by Peter Nagels
In Dreams - the intelligent universe I proposed a theory to explain the process of dreaming. Here I take those ideas further and look at how they apply to the function of dreams.
Dream and sleep researchers, a hundred years after Freud and fifty years after the discovery of REM sleep, are still no closer in forming a consensus as to why we dream.
Contemporary wisdom has rejected Freud as unscientific. Personally I see the internal logic of psychoanalysis as a significant literary achievement, which has completely reconceptualized our approach to meaning in the arts. Freud may not have written fiction himself, but his theories permeate every modern narrative work, be it a novel or a film or for some, life itself.
So why do we dream? Are dreams the dustbin of the mind into which we cast the things that have upset us during the day as proposed by Francis Crick and Graeme Mitchison?
Allan Hobson and Robert McCarley developed the activation-synthesis hypothesis which suggests that dreams reflect the brain's efforts to attribute meaning to the incredible multitude of random internally generated signals in the brain.
These and other theories may have some truth to them, but I suspect there are bigger things happening. Things which cannot be tested or explained by research in a sleep lab.
Our activities in dreams are the building blocks for the unity of the multiverse. Multiverse is the name given to the totality of all parallel universes.
Sleep researcher Craig Heller has found that prior to the onset of periods of REM sleep "there are brief and subtle patterns of activity which look like aborted transitions into REM.. the pressure builds up through a bout of non-REM until the brain can no longer hold it back". (New Scientist 28/6/03)
There appears to be a compulsion to enter REM sleep - to be part of this other form, the grand design of the multiverse. Different versions of ourselves (from all the parallel worlds of which we are a part) take turns, at different times or simultaneously, in representing us in dreams. We are compelled to sleep and to dream to keep this bigger form existent.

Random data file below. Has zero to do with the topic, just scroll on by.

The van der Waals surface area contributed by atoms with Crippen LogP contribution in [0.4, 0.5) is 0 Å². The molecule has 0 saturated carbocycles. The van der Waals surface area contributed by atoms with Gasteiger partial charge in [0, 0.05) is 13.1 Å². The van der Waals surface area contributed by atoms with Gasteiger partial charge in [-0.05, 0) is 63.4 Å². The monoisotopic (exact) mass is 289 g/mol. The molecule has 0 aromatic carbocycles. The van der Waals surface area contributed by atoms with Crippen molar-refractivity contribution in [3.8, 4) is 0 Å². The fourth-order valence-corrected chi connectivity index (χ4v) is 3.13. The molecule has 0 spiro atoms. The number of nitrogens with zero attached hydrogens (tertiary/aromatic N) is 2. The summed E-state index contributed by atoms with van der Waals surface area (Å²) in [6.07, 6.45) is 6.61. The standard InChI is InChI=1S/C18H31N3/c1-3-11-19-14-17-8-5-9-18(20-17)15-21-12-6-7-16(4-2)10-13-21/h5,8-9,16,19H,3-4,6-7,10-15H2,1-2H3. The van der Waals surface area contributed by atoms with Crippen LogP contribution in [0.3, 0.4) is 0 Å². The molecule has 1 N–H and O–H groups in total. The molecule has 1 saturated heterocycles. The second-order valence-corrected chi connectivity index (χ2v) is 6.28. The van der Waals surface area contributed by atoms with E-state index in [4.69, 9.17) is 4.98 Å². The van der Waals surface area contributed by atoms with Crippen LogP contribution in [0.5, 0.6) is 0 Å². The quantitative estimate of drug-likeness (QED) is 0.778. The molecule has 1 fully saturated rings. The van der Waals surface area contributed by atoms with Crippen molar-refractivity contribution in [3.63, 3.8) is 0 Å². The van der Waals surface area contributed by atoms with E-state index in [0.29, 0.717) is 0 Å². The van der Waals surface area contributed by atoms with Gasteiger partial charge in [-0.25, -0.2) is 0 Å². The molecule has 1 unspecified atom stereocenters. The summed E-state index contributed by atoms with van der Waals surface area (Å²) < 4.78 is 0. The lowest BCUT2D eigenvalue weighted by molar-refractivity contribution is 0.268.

Many researchers believe that the function of sleep is restorative, be it the topping up of glycogen in the brain (Craig Heller) or Terrence Synowski's hypothesis that during non-REM sleep the brain replenishes proteins, strengthens synapses, etc. These activities occur during non-REM sleep when the mind is apparently unconscious. REM sleep becomes a recovery period, where the changes are paused and tested.
These theories are looking at the chemical and earthbound elements of sleep and dreaming. What if the restorative work being done during non-REM sleep is actually priming us for the real action which occurs during dreaming. Non-REM sleep, after all, precedes dreaming - the brain making sure its batteries are fully charged for the main event.
The similarities in brainwave patterns between waking life and REM sleep imply that on certain levels the brain may be functioning in similar ways, the most notable similarity being that we are conscious in both states. In both states we are receiving sensory input, though in the case of dreams, the origin of this input and the organs involved in its reception remain cloaked.
In dreams (as explained in "Dreams - the intelligent universe") we migrate to the multiverse and go on an incredible journey. As the world turns, billions of people and perhaps also animals make these interdimensional journeys.
These journeys produce traces, be they electrical or of some substance we cannot physically measure. All combined, the traces our journeys make as we pass through billions of parallel universes create a form, a collective shape, giving the multiverse existence.
We are compelled to dream so that we can be part of this other much greater world which spans and in some way bonds all parallel universes.
Researchers have shown that in early childhood - even in the womb - infants have a very high proportion of REM sleep. Perhaps our consciousness originates from this other existence. That may explain why consciousness is the most elusive and ethereal of forms. An understanding of the chemical and electrical processes occurring in the brain does not add up to an understanding of the nature of consciousness.
Dream research will produce more data to hypothesize about, but it will never give us an insight into the astounding multiverse of which our dreams form a part. For a deeper understanding, the disciplines will have to unite.
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